Some groups pointed at the demolition of illegal shanties inside the prison’s maximum security compound as a reason as well as dehydration.
The STAR/Ernie Peñaredondo
‘One inmate dies each day in NBP’
Ralph Edwin Villanueva (The Philippine Star) - November 14, 2019 - 12:00am

Manila, Phillipines — An average of one inmate in the New Bilibid Prison dies every day, according to the NBP’s hospital chief.

“(It) is in critical condition… It is more than the universally accepted computation,” Henry Fabro told reporters on the sidelines of the Asian and Pacific Conference on Prison Health in Makati City yesterday.

Fabro said the worldwide standard is at 0.2 percent of the population.

Inside Bilibid, the figure is at 0.5 percent, which is equivalent to one inmate dying every day.

He said this may be mainly attributed to the prison system’s poorly equipped hospital and an astonishingly low number of medical professionals. There are only 13 physicians attending to more than 47,000 prisoners, across seven penal colonies of the Bureau of Corrections (BuCor).

“The basic problem… I think would be the hospital, it is poorly equipped. That is why we are asking help from other agencies,” Fabro said.

“Imagine, we only have four doctors who are going around four shifts. In fact, we are going to talk to Secretary of Health (Francisco) Duque to ask for doctors… Maybe, they could give us some,” he added.

Despite this, Fabro said there is no unusual increase in deaths.

Earlier, inmate deaths had been recorded inside the NBP.

Some groups pointed at the demolition of illegal shanties inside the prison’s maximum security compound as a reason as well as dehydration.

Both were denied by the BuCor.

Fabro also said they are trying to erase the issue of “hospital-pass-for-sale” scheme from the minds of inmates.

He added that the BuCor has started to increase the outpatient consultations to 80 per day, from 10 to 20 per day implemented previously.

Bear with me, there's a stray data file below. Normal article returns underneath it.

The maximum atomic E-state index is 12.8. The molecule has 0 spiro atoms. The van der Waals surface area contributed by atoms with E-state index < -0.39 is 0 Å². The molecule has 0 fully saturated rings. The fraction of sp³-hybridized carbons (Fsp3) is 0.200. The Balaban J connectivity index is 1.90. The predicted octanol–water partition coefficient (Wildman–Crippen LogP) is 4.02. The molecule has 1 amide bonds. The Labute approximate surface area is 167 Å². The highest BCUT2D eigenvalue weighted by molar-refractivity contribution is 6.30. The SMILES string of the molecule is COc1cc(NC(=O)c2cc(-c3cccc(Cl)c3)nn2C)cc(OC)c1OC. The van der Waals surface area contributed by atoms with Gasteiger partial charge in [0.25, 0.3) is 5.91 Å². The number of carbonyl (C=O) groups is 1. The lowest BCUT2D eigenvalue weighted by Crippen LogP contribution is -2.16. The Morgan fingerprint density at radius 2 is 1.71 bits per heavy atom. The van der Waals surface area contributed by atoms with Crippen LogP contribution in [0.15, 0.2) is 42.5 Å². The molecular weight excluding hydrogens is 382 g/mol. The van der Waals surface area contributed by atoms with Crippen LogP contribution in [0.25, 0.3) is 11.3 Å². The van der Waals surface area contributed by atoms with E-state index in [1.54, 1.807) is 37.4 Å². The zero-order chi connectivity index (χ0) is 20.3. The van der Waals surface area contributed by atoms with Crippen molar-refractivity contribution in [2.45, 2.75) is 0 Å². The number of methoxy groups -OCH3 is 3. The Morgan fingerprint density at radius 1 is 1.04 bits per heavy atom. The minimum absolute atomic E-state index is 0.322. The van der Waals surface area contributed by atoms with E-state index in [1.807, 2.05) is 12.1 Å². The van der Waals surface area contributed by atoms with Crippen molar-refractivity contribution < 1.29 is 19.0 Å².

For jails of the Bureau of Jail Management and Penology nationwide, the mortality rate stands at 300 to 800 per year starting 2015, according to BJMP medical officer Paul Borlongan.

“Compared (with the) international standard, it is not that far off. I am not saying it is acceptable… but we cannot deny that some are dying,” Borlongan said.

He added that the congestion of jails affects the health of the inmates, but the facilities are being improved “little by little.”

There are only 12 medical practitioners and two psychiatrists inside BJMP facilities, according to Borlongan.

The BJMP, he said, currently has some 1,200 medical staff in 478 facilities across the country.

The bureau, he added, is making sure that each jail should have at least one nurse on duty.

“(Our) biggest challenge is addressing the health perspective, we want to maintain how to provide health services to (persons deprived of liberty) or to the inmates, equal or equitable like the community,” Borlongan said.

Call for probe

In a related development, the BuCor welcomed the resolution filed by Sen. Leila de Lima calling for a probe on the supposed deaths of 29 inmates at the NBP.

The detained senator filed Senate Resolution 208, urging a thorough investigation on the deaths of the inmates within a 17-day period last October.

The deaths, according to De Lima, were “due to lack of basic necessities and proper medical treatment.”

In an ambush interview with reporters yesterday, BuCor chief Director General Gerald Bantag lauded the senator’s effort.

“What the senator filed is (a) good (move), so we can know the truth,” Bantag said.

He added he wants to open the BuCor as much as possible to show they are not hiding anything.

Bantag confirmed that indeed, there are deaths among inmates that are old, although he was not able to confirm the figure.

He also admitted that there is much to be done on the situation of inmates inside the national penitentiary.

“There are a lot of sickly (inmates) inside. So we invited all agencies, non-government agencies there to help us, not just on their release but also on issues on health,” Bantag said.

Meanwhile, the BuCor chief also called for a faster review of the good conduct time allowance (GCTA) following the reported walkout of some 46 inmates at the Iwahig Prison and Penal Farm in Palawan.

A large number of the inmates remain at large.

Bantag said those who returned to the fold of the law after the pronouncement of President Duterte are still inside the jails.

“I am asking other government agencies to help speed up the computation (of the GCTA). Because, if you look at it… there are a lot (of inmates),” he said.

Bantag, however, said there is no overcrowding in jails because the returnees are placed in designated areas.

 

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